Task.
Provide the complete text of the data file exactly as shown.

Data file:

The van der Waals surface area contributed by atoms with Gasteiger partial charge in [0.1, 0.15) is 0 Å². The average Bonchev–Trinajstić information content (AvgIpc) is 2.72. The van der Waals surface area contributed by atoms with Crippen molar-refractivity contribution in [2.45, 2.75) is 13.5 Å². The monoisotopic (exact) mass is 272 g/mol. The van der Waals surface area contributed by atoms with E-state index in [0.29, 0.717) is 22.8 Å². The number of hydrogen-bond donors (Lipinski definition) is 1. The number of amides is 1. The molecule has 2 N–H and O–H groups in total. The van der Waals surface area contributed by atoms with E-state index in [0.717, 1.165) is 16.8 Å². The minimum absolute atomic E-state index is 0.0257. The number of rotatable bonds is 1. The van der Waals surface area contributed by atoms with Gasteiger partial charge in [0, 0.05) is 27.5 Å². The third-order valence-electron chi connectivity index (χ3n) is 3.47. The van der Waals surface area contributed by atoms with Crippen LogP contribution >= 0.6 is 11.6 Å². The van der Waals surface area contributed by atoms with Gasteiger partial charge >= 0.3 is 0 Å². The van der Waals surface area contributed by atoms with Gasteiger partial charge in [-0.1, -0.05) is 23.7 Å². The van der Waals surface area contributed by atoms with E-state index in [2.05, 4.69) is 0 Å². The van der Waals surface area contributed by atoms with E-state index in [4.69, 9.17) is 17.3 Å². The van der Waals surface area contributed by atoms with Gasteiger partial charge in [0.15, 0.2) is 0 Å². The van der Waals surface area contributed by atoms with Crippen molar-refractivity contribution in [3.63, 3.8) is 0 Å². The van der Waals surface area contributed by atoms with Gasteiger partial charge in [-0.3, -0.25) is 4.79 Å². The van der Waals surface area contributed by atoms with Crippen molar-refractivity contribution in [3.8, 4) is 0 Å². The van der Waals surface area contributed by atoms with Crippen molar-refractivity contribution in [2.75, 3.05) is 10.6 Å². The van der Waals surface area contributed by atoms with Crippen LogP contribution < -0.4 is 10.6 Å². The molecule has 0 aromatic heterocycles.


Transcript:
The van der Waals surface area contributed by atoms with Gasteiger partial charge in [0.1, 0.15) is 0 Å². The average Bonchev–Trinajstić information content (AvgIpc) is 2.72. The van der Waals surface area contributed by atoms with Crippen molar-refractivity contribution in [2.45, 2.75) is 13.5 Å². The monoisotopic (exact) mass is 272 g/mol. The van der Waals surface area contributed by atoms with E-state index in [0.29, 0.717) is 22.8 Å². The number of hydrogen-bond donors (Lipinski definition) is 1. The number of amides is 1. The molecule has 2 N–H and O–H groups in total. The van der Waals surface area contributed by atoms with E-state index in [0.717, 1.165) is 16.8 Å². The minimum absolute atomic E-state index is 0.0257. The number of rotatable bonds is 1. The van der Waals surface area contributed by atoms with Gasteiger partial charge in [0, 0.05) is 27.5 Å². The third-order valence-electron chi connectivity index (χ3n) is 3.47. The van der Waals surface area contributed by atoms with Crippen LogP contribution >= 0.6 is 11.6 Å². The van der Waals surface area contributed by atoms with Gasteiger partial charge >= 0.3 is 0 Å². The van der Waals surface area contributed by atoms with Gasteiger partial charge in [-0.1, -0.05) is 23.7 Å². The van der Waals surface area contributed by atoms with E-state index in [2.05, 4.69) is 0 Å². The van der Waals surface area contributed by atoms with E-state index in [4.69, 9.17) is 17.3 Å². The van der Waals surface area contributed by atoms with Gasteiger partial charge in [0.15, 0.2) is 0 Å². The van der Waals surface area contributed by atoms with Crippen molar-refractivity contribution in [3.63, 3.8) is 0 Å². The van der Waals surface area contributed by atoms with Gasteiger partial charge in [-0.3, -0.25) is 4.79 Å². The van der Waals surface area contributed by atoms with Crippen molar-refractivity contribution in [3.8, 4) is 0 Å². The van der Waals surface area contributed by atoms with Crippen molar-refractivity contribution in [2.75, 3.05) is 10.6 Å². The van der Waals surface area contributed by atoms with Crippen LogP contribution < -0.4 is 10.6 Å². The molecule has 0 aromatic heterocycles.